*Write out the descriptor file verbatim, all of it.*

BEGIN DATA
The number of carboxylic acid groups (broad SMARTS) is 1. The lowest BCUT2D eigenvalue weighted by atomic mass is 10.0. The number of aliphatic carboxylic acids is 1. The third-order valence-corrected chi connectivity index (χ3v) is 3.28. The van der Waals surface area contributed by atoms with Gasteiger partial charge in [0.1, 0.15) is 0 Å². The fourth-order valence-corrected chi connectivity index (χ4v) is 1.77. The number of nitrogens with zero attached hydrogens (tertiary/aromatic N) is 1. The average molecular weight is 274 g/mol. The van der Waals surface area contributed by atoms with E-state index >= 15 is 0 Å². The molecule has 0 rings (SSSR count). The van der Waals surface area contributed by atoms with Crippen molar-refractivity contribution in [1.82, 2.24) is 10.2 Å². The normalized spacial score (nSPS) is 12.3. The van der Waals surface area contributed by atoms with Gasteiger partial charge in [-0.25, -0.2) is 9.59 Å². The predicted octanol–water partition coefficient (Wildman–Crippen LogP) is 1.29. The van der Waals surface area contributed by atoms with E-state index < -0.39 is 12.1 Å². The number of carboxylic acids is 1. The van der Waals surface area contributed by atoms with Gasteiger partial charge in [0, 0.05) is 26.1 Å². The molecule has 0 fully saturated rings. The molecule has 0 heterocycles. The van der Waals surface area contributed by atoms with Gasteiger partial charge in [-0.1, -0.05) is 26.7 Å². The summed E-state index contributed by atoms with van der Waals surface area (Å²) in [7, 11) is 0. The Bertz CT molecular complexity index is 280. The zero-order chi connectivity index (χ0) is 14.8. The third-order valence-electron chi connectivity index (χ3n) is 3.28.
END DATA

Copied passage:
The number of carboxylic acid groups (broad SMARTS) is 1. The lowest BCUT2D eigenvalue weighted by atomic mass is 10.0. The number of aliphatic carboxylic acids is 1. The third-order valence-corrected chi connectivity index (χ3v) is 3.28. The van der Waals surface area contributed by atoms with Gasteiger partial charge in [0.1, 0.15) is 0 Å². The fourth-order valence-corrected chi connectivity index (χ4v) is 1.77. The number of nitrogens with zero attached hydrogens (tertiary/aromatic N) is 1. The average molecular weight is 274 g/mol. The van der Waals surface area contributed by atoms with E-state index >= 15 is 0 Å². The molecule has 0 rings (SSSR count). The van der Waals surface area contributed by atoms with Crippen molar-refractivity contribution in [1.82, 2.24) is 10.2 Å². The normalized spacial score (nSPS) is 12.3. The van der Waals surface area contributed by atoms with Gasteiger partial charge in [-0.25, -0.2) is 9.59 Å². The predicted octanol–water partition coefficient (Wildman–Crippen LogP) is 1.29. The van der Waals surface area contributed by atoms with E-state index < -0.39 is 12.1 Å². The number of carboxylic acids is 1. The van der Waals surface area contributed by atoms with Gasteiger partial charge in [0, 0.05) is 26.1 Å². The molecule has 0 fully saturated rings. The molecule has 0 heterocycles. The van der Waals surface area contributed by atoms with Gasteiger partial charge in [-0.1, -0.05) is 26.7 Å². The summed E-state index contributed by atoms with van der Waals surface area (Å²) in [7, 11) is 0. The Bertz CT molecular complexity index is 280. The zero-order chi connectivity index (χ0) is 14.8. The third-order valence-electron chi connectivity index (χ3n) is 3.28.